"For the human 'pyramids,' we used a combination of different techniques. There was one scene where a bus is turned over by a massive army of zombies, so we used things like ramps with stunt performers coming over them. For the pyramids, we would start off by defining the general shape of it and then add different clips to it based on the inclination of the pyramid."
"We were constantly talking about things like our zombies being really fast, but you don't want to push it"
Despite the often frenzied movement of their digital zombies, Norman insists they still had to obey the basic laws of physics. "We were constantly talking about things like our zombies being really fast, but you don't want to push it. If we had some super-fast performances you just wouldn't believe it; the same with some of our large-scale crowd shots. Some of those pyramids had 5,000 zombies in them, so we had to rely on our crowd system - which worked really well - and pick our moments to make something you could believe.
"In order to make sure general physics applied, we had to make sure that the various characters were motion-captured at the angle the pyramid was at. And then we used things like Dynamic Solver, or as soon as somebody fell, you used Gravity or Rag Doll and all of that."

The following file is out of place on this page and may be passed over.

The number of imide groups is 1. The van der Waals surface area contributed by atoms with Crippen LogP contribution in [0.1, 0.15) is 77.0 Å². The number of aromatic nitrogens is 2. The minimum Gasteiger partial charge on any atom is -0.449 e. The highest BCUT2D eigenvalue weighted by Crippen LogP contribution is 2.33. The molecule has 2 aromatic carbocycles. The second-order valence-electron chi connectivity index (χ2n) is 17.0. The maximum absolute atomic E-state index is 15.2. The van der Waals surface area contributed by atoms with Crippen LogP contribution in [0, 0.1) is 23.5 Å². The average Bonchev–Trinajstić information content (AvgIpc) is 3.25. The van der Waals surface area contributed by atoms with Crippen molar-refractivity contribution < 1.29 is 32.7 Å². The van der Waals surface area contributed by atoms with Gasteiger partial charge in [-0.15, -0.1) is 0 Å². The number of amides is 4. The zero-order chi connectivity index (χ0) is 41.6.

Re-drawing the Map
In addition to their work with digital zombies, the MPC team had a number of different responsibilities, from a sequence aboard a zombie-infested airplane in which the fuselage is blown open, disgorging most of its passengers, to several shots for the epilogue that take place from Egypt to India.
In other instances, existing locations had to be digitally transformed into other environments, such as turning Malta into Israel. "One of main scenes is set in the entrance where the buses come in, having travelled into the safe area of Jerusalem," Norman relates. "We had to replace the water in the real world outside with flat land, as well as buildings that were half-torn down and weathered, so we had to mix that in, adding more walls to a lot of shots.
"And at the end of the sequence where we look back and see Jerusalem, we used a combination of aerial plates we shot in Malta of smaller buildings and little villages. To sell the fact that it was really Jerusalem, we also used a lot of stills taken - rather handily - by one of our comp leads, a camera fanatic who was in Jerusalem on holiday. It was the perfect combination."
Looking Back on the Apocalypse
With the Moving Picture Company's work on World War Z
finally completed, it seems a good time to ask Norman what lessons, if any, the shop will be able to take on to future projects.
"That's a difficult question to answer," she muses, "especially today where we've only just delivered, touch wood, our final shots. I think you sometimes need a bit of distance, especially when you've been working on something for such a long time. Because you've got so many 'babies', or zombies in this case, it's hard to decide what your favourites are.
"I think we learned a lot about the process of working between departments, using Alice our crowd tool as one of the things that brought everything together, and how well it worked. That was something I really enjoyed. I think some of those processes will be valuable, as we continue improving the tools we will be using in the future."
World War Z: Original Website
World War Z: Official Trailer
Jessica Norman: IMDB
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